The number of pupils in English secondary schools is set to rise by 418,000 over the next nine years, an increase of 14.7 per cent.
Pupil numbers in secondary schools will increase from 2.8 million this year to around 3.3 million in 2027, according to the Department for Education’s latest forecasts.
The increase is the result of a population bulge caused by an increase in the birth rate in the early 2000s, which is in the process of moving from primary to secondary level. The increase is expected to level off in secondary schools in 2025.
However, the number of primary and nursery pupils is projected to fall as a result of fewer births from 2013, a change that is now starting to affect the cohorts starting primary school.
Primary and nursery
There was a 1.1 per cent increase in primary school pupil numbers this year compared with last year, which is slightly lower than forecast previously.
This year, there are 4,635,000 pupils in primary and nursery schools, up from 4,583,000 last year.
However, there are going to be 112,000 fewer pupils in primary schools nine years from now, the DfE estimates. Primary pupil numbers are expected to “stabilise” next year, before beginning to fall.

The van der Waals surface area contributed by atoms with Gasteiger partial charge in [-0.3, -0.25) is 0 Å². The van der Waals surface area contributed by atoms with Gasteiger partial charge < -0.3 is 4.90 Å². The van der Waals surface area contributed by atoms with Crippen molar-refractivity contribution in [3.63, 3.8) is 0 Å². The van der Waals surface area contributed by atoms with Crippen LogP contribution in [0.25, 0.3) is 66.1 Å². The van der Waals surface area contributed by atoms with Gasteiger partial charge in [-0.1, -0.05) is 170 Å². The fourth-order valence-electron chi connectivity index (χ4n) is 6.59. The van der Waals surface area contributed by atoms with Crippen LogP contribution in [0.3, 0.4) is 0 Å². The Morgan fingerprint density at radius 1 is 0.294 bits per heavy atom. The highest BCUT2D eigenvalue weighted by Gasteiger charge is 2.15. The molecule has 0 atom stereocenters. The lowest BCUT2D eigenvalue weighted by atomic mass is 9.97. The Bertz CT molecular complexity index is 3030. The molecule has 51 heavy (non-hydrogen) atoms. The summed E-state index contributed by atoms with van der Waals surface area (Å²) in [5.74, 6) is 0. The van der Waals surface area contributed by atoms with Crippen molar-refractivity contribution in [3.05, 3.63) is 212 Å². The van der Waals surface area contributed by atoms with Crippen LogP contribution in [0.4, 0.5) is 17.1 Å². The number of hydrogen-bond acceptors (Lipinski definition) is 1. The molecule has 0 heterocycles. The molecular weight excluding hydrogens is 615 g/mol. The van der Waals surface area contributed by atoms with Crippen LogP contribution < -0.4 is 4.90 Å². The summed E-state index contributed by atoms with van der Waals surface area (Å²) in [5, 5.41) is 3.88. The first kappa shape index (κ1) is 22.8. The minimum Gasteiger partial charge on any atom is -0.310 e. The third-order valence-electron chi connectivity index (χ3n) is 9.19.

By 2027, there will be 4.5 million pupils in primary, down 2.4 per cent on this year.
The number of pupils in secondary school increased by 1.9 per cent over the past year, to reach 2.8 million – slightly lower than forecast previously.
The overall population in secondary schools is projected to reach 3.3 million in 2027, 418,000 higher than this year and a 14.7 per cent increase over the whole projection period.
Effect of immigration
Direct immigration of pupils born outside the UK has a very small effect on the school age population, the report states.
However, the birth rate, which has a much larger effect on school population, is in turn affected by any increase in the number of children born to non-UK born women, who tend to have higher fertility rates, it goes on to say.
The overall effect of these changes on the projected population is that the number of children attending all state-funded schools has been rising since 2010, and is projected to continue on an upward trend until 2024, albeit at a gradually slowing rate after 2019.
The overall population is then expected to fall slightly until the end of the projection period, in 2027.